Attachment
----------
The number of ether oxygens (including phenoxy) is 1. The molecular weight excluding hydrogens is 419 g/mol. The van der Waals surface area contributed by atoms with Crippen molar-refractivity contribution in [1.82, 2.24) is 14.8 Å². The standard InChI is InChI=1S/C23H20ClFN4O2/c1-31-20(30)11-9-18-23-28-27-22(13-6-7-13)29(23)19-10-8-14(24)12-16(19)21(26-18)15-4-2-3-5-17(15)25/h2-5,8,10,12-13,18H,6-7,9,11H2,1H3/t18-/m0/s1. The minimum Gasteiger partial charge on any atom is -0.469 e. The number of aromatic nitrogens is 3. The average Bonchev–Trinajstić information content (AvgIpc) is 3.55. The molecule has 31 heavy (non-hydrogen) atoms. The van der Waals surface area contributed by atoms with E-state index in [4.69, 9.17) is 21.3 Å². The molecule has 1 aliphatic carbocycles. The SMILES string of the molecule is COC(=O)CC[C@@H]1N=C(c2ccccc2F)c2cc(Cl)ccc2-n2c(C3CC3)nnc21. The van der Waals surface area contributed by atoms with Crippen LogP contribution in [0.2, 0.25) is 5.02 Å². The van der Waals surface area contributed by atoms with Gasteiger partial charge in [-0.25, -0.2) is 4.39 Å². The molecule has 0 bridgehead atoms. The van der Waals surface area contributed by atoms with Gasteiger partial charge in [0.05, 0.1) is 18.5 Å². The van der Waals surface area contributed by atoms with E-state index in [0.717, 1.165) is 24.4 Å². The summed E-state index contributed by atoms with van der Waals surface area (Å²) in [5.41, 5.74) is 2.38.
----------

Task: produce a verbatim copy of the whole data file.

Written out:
The number of ether oxygens (including phenoxy) is 1. The molecular weight excluding hydrogens is 419 g/mol. The van der Waals surface area contributed by atoms with Crippen molar-refractivity contribution in [1.82, 2.24) is 14.8 Å². The standard InChI is InChI=1S/C23H20ClFN4O2/c1-31-20(30)11-9-18-23-28-27-22(13-6-7-13)29(23)19-10-8-14(24)12-16(19)21(26-18)15-4-2-3-5-17(15)25/h2-5,8,10,12-13,18H,6-7,9,11H2,1H3/t18-/m0/s1. The minimum Gasteiger partial charge on any atom is -0.469 e. The number of aromatic nitrogens is 3. The average Bonchev–Trinajstić information content (AvgIpc) is 3.55. The molecule has 31 heavy (non-hydrogen) atoms. The van der Waals surface area contributed by atoms with E-state index in [4.69, 9.17) is 21.3 Å². The molecule has 1 aliphatic carbocycles. The SMILES string of the molecule is COC(=O)CC[C@@H]1N=C(c2ccccc2F)c2cc(Cl)ccc2-n2c(C3CC3)nnc21. The van der Waals surface area contributed by atoms with Crippen LogP contribution in [0.2, 0.25) is 5.02 Å². The van der Waals surface area contributed by atoms with Gasteiger partial charge in [-0.25, -0.2) is 4.39 Å². The molecule has 0 bridgehead atoms. The van der Waals surface area contributed by atoms with Gasteiger partial charge in [0.05, 0.1) is 18.5 Å². The van der Waals surface area contributed by atoms with E-state index in [0.717, 1.165) is 24.4 Å². The summed E-state index contributed by atoms with van der Waals surface area (Å²) in [5.41, 5.74) is 2.38.